LIVE: Cyclone Nisarga likely to become 'severe cyclonic storm' in 24 hrs
Cyclone Nisarga to turn 'severe' by June 3; will impact Mumbai: IMD
10 things that reminded us in 2019 it was time we acted on climate change
Locust attacks have links with climate change
Cyclone LIVE: At least 10 dead, bigger disaster than Covid, says Mamata
As Cyclone 'Nisarga' is going to wreak havoc in India and that too within a fortnight amid the pandemic scare, climate experts blame unplanned urban development and destruction of mangroves contribute to the climate change, making cyclones more intense with stronger sustained winds and frequent too.
The India Meteorological Department (IMD) on Tuesday said the depression in the Arabian Sea is slated to intensify into a severe cyclonic storm Nisarga and is expected to make landfall just 110 km north of Mumbai on Wednesday.
Scientists have observed an increasing trend of post-monsoon tropical cyclones over the Arabian Sea.
The current events are, however, pointing towards a detectable increase in cyclonic trends in the pre-monsoon season too.ALSO READ: LIVE: Cyclone Nisarga likely to become 'severe cyclonic storm' in 24 hrs
Coming on the heels of the record-breaking storm, Cyclone Amphan, which battered coastal West Bengal, Odisha and Bangladesh on May 20, climate scientists say with a rapidly warming Indian Ocean, these severe cyclones are projected to increase in number on both the east and the west coast of India.
Climate change is increasing the damage that cyclones like Nisarga and Amphan cause in several ways like increasing sea surface temperatures that can make cyclones more powerful, increasing the rainfall intensity during the storm and rising sea levels, which increases the distance inland that storm surges reach.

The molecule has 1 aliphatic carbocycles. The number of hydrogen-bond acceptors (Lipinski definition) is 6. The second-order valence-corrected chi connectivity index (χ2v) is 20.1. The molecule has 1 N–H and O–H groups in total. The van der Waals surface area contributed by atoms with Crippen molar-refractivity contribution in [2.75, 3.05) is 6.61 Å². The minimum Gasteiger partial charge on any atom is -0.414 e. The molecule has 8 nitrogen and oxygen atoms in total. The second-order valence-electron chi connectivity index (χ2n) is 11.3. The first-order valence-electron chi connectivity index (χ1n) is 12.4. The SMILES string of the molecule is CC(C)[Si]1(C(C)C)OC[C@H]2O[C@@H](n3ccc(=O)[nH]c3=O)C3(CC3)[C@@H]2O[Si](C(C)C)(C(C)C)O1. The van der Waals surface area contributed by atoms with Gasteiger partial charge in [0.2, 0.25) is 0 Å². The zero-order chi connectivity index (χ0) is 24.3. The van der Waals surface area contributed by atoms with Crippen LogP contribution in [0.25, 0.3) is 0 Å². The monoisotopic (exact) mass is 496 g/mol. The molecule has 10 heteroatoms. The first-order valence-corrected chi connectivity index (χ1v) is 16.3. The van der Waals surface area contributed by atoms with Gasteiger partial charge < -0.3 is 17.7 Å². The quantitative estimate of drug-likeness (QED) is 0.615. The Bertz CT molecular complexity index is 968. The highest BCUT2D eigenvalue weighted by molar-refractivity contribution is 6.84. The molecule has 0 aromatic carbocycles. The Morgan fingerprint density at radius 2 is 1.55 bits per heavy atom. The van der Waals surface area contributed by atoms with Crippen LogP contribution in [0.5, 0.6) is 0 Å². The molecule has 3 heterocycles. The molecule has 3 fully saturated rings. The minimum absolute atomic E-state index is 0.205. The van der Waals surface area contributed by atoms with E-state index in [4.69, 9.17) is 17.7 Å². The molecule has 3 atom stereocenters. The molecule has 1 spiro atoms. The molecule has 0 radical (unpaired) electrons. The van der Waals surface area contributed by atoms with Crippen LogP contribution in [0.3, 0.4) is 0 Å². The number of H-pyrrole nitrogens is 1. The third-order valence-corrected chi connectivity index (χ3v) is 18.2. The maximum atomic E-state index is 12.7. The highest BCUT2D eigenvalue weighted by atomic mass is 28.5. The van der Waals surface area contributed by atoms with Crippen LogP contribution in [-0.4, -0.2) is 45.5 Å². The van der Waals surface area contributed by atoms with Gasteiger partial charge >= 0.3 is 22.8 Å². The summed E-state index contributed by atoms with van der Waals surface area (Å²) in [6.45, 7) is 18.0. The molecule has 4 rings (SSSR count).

The strongest cyclones have become more common across the world and scientists project that climate change will continue to make the strongest cyclones more powerful.
The strength of cyclones affecting the countries bordering the North Indian Ocean has been increasing as the planet has warmed, say multiple studies.
Climate change is increasing the danger from cyclones in several ways like cyclones are fueled by available heat.
Warming seas can make cyclones more powerful by increasing the potential energy available to them, effectively increasing their power ceiling or speed limit.
Higher sea-surface temperatures mean that cyclone wind speeds can increase.
Globally, ocean temperatures have increased as a result of climate change and there has been a global increase in the observed intensity of the strongest storms over recent decades.
Explaining the phenomenon, Roxy Mathew Koll, Scientist with the Indian Institute of Tropical Meteorology and Lead Author of the IPCC Oceans and Cryosphere, in the case of both the recent cyclones -- Amphan and now Nisarga -- the anomalously warm ocean temperatures are proving to give them a major boost.
While temperatures in the Bay of Bengal were between 30-33 degrees Celsius prior to Amphan, surface temperatures over the Arabian Sea recorded 30-32 degrees prior to the depression which is now evolving as cyclone Nisarga.
Such high temperatures aid rapid intensification of these cyclonic systems, which many weather models fail to capture, he said.